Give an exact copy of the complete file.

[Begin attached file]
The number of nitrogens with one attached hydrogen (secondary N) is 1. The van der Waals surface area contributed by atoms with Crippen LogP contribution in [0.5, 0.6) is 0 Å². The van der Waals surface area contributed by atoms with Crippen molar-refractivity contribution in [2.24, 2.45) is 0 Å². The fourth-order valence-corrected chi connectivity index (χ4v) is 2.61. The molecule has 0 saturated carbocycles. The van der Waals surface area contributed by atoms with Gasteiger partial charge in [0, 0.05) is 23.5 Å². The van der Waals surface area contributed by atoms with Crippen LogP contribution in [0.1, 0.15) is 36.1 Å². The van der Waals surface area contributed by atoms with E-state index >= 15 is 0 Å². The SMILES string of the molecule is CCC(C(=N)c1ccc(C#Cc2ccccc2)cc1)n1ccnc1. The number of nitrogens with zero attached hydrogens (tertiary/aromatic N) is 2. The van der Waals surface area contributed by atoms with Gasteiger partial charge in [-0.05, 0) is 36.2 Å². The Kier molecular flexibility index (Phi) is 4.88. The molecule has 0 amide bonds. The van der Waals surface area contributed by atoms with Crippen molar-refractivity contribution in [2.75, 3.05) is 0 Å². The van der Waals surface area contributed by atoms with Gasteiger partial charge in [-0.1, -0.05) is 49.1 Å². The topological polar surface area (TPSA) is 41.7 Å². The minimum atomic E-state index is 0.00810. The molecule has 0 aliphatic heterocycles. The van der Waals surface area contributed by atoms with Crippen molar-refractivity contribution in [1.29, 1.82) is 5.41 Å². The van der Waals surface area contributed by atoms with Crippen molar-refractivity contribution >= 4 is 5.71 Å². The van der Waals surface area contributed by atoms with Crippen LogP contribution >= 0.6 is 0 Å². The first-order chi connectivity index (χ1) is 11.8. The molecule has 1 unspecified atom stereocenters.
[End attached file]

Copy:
The number of nitrogens with one attached hydrogen (secondary N) is 1. The van der Waals surface area contributed by atoms with Crippen LogP contribution in [0.5, 0.6) is 0 Å². The van der Waals surface area contributed by atoms with Crippen molar-refractivity contribution in [2.24, 2.45) is 0 Å². The fourth-order valence-corrected chi connectivity index (χ4v) is 2.61. The molecule has 0 saturated carbocycles. The van der Waals surface area contributed by atoms with Gasteiger partial charge in [0, 0.05) is 23.5 Å². The van der Waals surface area contributed by atoms with Crippen LogP contribution in [0.1, 0.15) is 36.1 Å². The van der Waals surface area contributed by atoms with E-state index >= 15 is 0 Å². The SMILES string of the molecule is CCC(C(=N)c1ccc(C#Cc2ccccc2)cc1)n1ccnc1. The number of nitrogens with zero attached hydrogens (tertiary/aromatic N) is 2. The van der Waals surface area contributed by atoms with Gasteiger partial charge in [-0.05, 0) is 36.2 Å². The Kier molecular flexibility index (Phi) is 4.88. The molecule has 0 amide bonds. The van der Waals surface area contributed by atoms with Crippen molar-refractivity contribution in [2.75, 3.05) is 0 Å². The van der Waals surface area contributed by atoms with Gasteiger partial charge in [-0.1, -0.05) is 49.1 Å². The topological polar surface area (TPSA) is 41.7 Å². The minimum atomic E-state index is 0.00810. The molecule has 0 aliphatic heterocycles. The van der Waals surface area contributed by atoms with Crippen molar-refractivity contribution in [1.29, 1.82) is 5.41 Å². The van der Waals surface area contributed by atoms with Crippen molar-refractivity contribution >= 4 is 5.71 Å². The van der Waals surface area contributed by atoms with Crippen LogP contribution >= 0.6 is 0 Å². The first-order chi connectivity index (χ1) is 11.8. The molecule has 1 unspecified atom stereocenters.